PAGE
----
Indonesia's Remarkable Komodo Island, by Ted Cookson

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INDONESIA'S REMARKABLE KOMODO ISLAND
by Ted Cookson
Published in February 2011
Komodo dragon walking, 36-second video clip
Wobbly view of Komodo dragon, 10-second video clip
Close up of Komodo dragon head and feet, 32-second video clip
Komodo Island panorama from pier #1, 43-second video clip
Komodo Island panorama from pier #2, 58-second video clip
 

In January 2010 I visited Indonesia's Komodo Island, home to the largest living species of lizard, by ship during a cruise from Sydney to Singapore.  The huge Komodo dragon, weighing up to 70 kg (150 pounds) and two to three meters (7 to 10 feet) in length, is probably the remnant of a population of large lizards which once existed in Australia and Indonesia.  Now native to four Indonesian islands including Komodo, the animals became isolated there after sea levels rose some 900,000 years ago.

One of the Republic of Indonesia's 17,500 islands, Komodo, with an area of 390 square km (150 square miles), has more than 4,000 human inhabitants, many of whom are descended from convicts exiled to the island who intermingled with tribes from Sulawesi and elsewhere.  Situated between the larger islands of Flores and Sumbawa, Komodo is visited not only by those wishing to view the largest living lizard but also by scuba divers.  As our cruise ship made its approach to Komodo, anticipation ran high among the passengers.  The scenery in the bay where we anchored was dramatic as the island had a green forest cover which contrasted with the deep blue surrounding waters.  During my shore excursion I visited Komodo National Park, established in 1980.  Designated in 1986 as both a World Heritage Site and a Man and Biosphere Reserve by UNESCO, the park occupies an area of 1,817 square km (701 square miles) and harbors not only the iconic Komodo dragon but also such mammals as the Timor deer and an endemic rat.  The marine environment, hosting, among other creatures, over 1,000 fish species, constitutes two-thirds of the national park.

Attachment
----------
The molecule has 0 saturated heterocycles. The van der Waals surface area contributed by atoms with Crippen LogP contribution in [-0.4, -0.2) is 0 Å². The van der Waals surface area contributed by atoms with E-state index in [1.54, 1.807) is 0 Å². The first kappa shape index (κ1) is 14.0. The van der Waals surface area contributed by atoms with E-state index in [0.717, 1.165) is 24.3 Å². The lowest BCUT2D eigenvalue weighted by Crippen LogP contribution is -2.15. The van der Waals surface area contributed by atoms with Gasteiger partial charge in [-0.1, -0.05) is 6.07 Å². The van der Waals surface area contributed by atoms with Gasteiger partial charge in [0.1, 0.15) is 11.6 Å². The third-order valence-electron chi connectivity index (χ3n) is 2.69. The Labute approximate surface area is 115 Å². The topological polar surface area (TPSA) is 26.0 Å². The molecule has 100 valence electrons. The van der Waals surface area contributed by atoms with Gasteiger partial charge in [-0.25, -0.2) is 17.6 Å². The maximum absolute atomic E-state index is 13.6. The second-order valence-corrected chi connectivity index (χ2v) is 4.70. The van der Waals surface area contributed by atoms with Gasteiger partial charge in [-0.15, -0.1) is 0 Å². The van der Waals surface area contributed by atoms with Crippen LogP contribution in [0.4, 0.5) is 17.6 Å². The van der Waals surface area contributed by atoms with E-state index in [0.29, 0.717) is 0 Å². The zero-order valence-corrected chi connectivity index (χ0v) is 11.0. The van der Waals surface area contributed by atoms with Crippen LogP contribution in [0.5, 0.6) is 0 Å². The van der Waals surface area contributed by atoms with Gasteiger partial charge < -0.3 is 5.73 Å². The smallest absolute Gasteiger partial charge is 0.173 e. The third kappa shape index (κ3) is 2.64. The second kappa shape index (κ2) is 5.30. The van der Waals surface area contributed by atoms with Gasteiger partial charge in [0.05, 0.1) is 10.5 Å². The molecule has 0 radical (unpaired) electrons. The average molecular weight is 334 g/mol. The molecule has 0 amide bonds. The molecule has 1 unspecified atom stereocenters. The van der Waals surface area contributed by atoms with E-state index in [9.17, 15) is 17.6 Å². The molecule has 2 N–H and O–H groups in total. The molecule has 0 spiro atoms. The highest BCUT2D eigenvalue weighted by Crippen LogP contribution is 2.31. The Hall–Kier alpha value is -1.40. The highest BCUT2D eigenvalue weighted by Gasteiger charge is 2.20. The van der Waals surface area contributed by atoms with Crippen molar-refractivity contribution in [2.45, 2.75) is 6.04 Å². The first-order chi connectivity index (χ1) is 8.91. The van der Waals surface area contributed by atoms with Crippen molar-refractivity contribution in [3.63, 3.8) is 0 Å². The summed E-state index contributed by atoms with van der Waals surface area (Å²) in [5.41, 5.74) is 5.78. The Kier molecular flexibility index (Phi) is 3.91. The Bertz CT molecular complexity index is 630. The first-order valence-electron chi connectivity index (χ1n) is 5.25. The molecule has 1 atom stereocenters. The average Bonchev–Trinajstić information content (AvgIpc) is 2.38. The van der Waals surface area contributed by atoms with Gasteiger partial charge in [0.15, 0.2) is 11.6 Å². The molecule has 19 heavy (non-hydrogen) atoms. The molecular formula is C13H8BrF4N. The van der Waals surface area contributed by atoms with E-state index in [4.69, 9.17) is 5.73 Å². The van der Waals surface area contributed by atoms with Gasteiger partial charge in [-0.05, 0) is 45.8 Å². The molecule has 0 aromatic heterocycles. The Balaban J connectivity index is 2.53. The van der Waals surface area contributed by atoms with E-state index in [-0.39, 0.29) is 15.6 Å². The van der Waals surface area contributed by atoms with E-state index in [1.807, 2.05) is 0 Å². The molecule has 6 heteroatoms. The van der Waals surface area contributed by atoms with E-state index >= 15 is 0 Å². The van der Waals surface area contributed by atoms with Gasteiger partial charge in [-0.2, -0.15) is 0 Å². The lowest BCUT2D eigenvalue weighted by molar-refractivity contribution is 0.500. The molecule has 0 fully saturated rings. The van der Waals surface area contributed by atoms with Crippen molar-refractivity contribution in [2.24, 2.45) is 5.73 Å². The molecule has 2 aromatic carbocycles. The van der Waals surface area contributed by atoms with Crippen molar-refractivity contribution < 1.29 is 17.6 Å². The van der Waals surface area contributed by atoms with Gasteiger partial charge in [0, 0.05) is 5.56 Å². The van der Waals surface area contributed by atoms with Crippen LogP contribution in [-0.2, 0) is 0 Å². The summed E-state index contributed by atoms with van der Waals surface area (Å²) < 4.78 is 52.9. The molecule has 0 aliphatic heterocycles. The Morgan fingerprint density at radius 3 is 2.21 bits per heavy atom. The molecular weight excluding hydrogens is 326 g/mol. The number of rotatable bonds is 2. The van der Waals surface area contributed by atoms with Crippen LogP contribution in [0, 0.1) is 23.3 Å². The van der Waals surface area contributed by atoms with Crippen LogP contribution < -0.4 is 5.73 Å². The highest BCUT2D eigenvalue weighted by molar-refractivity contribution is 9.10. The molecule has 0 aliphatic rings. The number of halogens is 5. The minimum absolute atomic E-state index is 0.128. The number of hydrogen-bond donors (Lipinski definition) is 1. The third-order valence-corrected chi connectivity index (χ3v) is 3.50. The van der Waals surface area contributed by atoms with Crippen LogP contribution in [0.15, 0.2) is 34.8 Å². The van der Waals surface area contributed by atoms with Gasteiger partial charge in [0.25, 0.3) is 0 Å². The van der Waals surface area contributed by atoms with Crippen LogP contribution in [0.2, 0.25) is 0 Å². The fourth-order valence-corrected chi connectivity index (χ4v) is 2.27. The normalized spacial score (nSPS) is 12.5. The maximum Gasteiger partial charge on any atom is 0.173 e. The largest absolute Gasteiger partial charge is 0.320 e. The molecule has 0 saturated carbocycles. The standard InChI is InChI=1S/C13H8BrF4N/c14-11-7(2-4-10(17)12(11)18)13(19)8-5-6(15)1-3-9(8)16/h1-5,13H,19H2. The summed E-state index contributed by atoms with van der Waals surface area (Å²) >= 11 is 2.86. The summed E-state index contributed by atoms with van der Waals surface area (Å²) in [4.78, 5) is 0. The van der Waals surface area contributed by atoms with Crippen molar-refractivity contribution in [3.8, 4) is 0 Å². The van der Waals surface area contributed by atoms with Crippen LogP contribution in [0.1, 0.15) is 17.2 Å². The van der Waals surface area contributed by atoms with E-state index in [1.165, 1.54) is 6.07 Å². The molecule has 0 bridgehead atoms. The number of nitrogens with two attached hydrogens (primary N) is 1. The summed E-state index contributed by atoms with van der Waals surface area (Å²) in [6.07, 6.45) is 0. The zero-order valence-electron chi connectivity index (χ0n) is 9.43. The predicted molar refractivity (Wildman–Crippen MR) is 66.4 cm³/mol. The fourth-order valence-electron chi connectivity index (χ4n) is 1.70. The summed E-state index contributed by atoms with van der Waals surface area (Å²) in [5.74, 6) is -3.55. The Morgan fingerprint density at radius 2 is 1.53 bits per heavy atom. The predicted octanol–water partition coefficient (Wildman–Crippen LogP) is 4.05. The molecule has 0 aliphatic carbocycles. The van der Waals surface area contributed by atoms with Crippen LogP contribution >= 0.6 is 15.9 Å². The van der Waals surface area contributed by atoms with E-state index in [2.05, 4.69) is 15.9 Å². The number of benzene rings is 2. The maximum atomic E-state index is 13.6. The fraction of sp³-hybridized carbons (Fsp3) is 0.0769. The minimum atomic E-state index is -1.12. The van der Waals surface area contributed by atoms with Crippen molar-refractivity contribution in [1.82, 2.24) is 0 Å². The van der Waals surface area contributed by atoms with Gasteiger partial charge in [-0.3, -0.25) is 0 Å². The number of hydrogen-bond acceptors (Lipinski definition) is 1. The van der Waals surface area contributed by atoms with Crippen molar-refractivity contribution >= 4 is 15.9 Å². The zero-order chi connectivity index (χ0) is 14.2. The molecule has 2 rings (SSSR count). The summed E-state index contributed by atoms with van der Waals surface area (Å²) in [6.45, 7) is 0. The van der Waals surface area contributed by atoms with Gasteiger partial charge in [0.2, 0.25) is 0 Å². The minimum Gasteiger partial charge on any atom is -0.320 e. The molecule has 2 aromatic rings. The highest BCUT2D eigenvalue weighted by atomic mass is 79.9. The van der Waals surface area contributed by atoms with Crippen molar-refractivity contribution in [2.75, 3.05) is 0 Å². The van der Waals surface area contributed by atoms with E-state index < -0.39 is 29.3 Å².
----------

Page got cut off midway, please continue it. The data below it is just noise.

After proceeding ashore by tender, I walked with a group accompanied by a ranger with a long stick along a well-marked mile-long forest trail.  During that walk, we encountered dragons in four locations.  I observed that the tail of the Komodo dragon is nearly a long as its body and that the animal has a long, yellow-forked tongue.  I had read that the animal has about 60 serrated teeth up to 2.5 cm (one inch) long.  The lizard is capable of running up to 20 km/hour (12.4 miles/hour) for brief periods.  When young it can even use its claws to climb trees.  The dragon has also been known to stand on its hind legs, using its tail for support in order to reach its prey.  First recorded by Western scientists in 1910, the Komodo dragon, classified as a vulnerable species, eats mostly carrion.  However, the dragon will also attempt to ambush invertebrates, birds and mammals.  In the 1990s a Swiss tourist was eaten by a dragon after wandering off on his own.  Over the years a number of islanders have also been attacked.  In fact, since the feeding of goat carcasses to dragons was finally outlawed, attacks on humans have increased.  In 2007 an 8-year-old boy was killed, and in 2009 a fisherman was mauled and later died.  Because the human population of Komodo has increased exponentially from 30 people in 1928 to over 4000 today, there has been much more interaction between men and lizards, to the detriment of the latter.  It is thought that there remain no more than 5,000 Komodo dragons in the wild. 

The annual rainfall of less than 800 mm (31 inches) falls mostly between December and March.  There are dry southeast trade winds from Australia between April and October.  On the other hand, the northwest monsoon blowing down from Asia in January and February only benefits Komodo slightly as the majority of the precipitation is lost to the western islands of Indonesia.  Thus it is that the Komodo dragon inhabits one of Indonesia's driest areas, on islands with few permanent sources of fresh water.  The dragon is most active when there is less rain and when humidity is at a minimum.  October is the least humid month, with a figure of 75%, while February is the month with the highest humidity, at 86%.  Those who travel to Komodo during the rainy season will witness greener undergrowth in the forests. 

A visit to Komodo National Park begins in Denpasar, Bali.  The cheapest round trip airfare from Cairo to Denpasar is approximately EGP 4,330 on Singapore Airlines via Singapore.  There are connecting flights from Denpasar to the gateway cities of Labuan Bajo in the western part of Flores Island and Bima in eastern Sumbawa.  While it is also possible to take a ferry from Denpasar to these gateway cities, travel time by ferry is approximately 36 hours each way.  In addition, live-aboard dive boats visit Komodo regularly.
   


ABOUT TED COOKSON:  Egypt's most widely-traveled travel agent, Ted has been to every country in the world!  He has also visited 314 of the 320 destinations on the list of the Travelers' Century Club (visit www.eptours.com and refer to World Travel Club).  A travel agent in Cairo since 1986, Ted manages EGYPT PANORAMA TOURS, a full-service travel agency, at 4 Road 79 (between Roads 9 and 10, near the "El Maadi" metro station) in Maadi.  Contact Egypt Panorama Tours (open 7 days a week 9 AM-5 PM) at:  Tels. 2359-0200, 2358-5880, 2359-1301.  Fax 2359-1199.  E-mail:  ept@link.net.  Web site:  www.eptours.com
 

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